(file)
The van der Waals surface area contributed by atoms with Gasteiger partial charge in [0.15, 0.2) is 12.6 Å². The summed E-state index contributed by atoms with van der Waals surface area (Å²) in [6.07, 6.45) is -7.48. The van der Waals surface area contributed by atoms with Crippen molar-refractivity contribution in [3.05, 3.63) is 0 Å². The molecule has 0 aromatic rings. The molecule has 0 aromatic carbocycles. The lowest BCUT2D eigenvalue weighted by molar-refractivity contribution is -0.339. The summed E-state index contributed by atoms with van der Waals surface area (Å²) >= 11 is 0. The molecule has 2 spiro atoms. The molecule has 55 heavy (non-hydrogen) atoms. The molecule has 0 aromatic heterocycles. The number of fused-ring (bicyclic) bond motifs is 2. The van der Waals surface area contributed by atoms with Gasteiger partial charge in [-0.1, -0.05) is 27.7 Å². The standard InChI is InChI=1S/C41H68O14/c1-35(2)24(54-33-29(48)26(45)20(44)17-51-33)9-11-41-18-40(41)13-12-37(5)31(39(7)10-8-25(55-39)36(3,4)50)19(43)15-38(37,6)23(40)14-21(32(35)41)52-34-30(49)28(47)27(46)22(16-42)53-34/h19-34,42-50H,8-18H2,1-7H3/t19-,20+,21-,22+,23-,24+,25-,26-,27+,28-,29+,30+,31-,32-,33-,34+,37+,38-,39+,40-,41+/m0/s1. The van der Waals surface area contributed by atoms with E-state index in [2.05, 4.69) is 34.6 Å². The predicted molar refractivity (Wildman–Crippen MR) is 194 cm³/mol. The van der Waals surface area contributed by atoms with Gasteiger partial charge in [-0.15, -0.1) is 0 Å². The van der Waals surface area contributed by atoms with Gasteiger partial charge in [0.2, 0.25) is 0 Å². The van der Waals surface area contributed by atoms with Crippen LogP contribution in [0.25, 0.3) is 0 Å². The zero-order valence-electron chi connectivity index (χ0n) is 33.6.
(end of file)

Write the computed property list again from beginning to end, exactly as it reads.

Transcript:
The van der Waals surface area contributed by atoms with Gasteiger partial charge in [0.15, 0.2) is 12.6 Å². The summed E-state index contributed by atoms with van der Waals surface area (Å²) in [6.07, 6.45) is -7.48. The van der Waals surface area contributed by atoms with Crippen molar-refractivity contribution in [3.05, 3.63) is 0 Å². The molecule has 0 aromatic rings. The molecule has 0 aromatic carbocycles. The lowest BCUT2D eigenvalue weighted by molar-refractivity contribution is -0.339. The summed E-state index contributed by atoms with van der Waals surface area (Å²) >= 11 is 0. The molecule has 2 spiro atoms. The molecule has 55 heavy (non-hydrogen) atoms. The molecule has 0 aromatic heterocycles. The number of fused-ring (bicyclic) bond motifs is 2. The van der Waals surface area contributed by atoms with Gasteiger partial charge in [-0.1, -0.05) is 27.7 Å². The standard InChI is InChI=1S/C41H68O14/c1-35(2)24(54-33-29(48)26(45)20(44)17-51-33)9-11-41-18-40(41)13-12-37(5)31(39(7)10-8-25(55-39)36(3,4)50)19(43)15-38(37,6)23(40)14-21(32(35)41)52-34-30(49)28(47)27(46)22(16-42)53-34/h19-34,42-50H,8-18H2,1-7H3/t19-,20+,21-,22+,23-,24+,25-,26-,27+,28-,29+,30+,31-,32-,33-,34+,37+,38-,39+,40-,41+/m0/s1. The van der Waals surface area contributed by atoms with E-state index in [2.05, 4.69) is 34.6 Å². The predicted molar refractivity (Wildman–Crippen MR) is 194 cm³/mol. The van der Waals surface area contributed by atoms with Gasteiger partial charge in [-0.15, -0.1) is 0 Å². The van der Waals surface area contributed by atoms with Gasteiger partial charge in [0.2, 0.25) is 0 Å². The van der Waals surface area contributed by atoms with Crippen LogP contribution in [0.25, 0.3) is 0 Å². The zero-order valence-electron chi connectivity index (χ0n) is 33.6.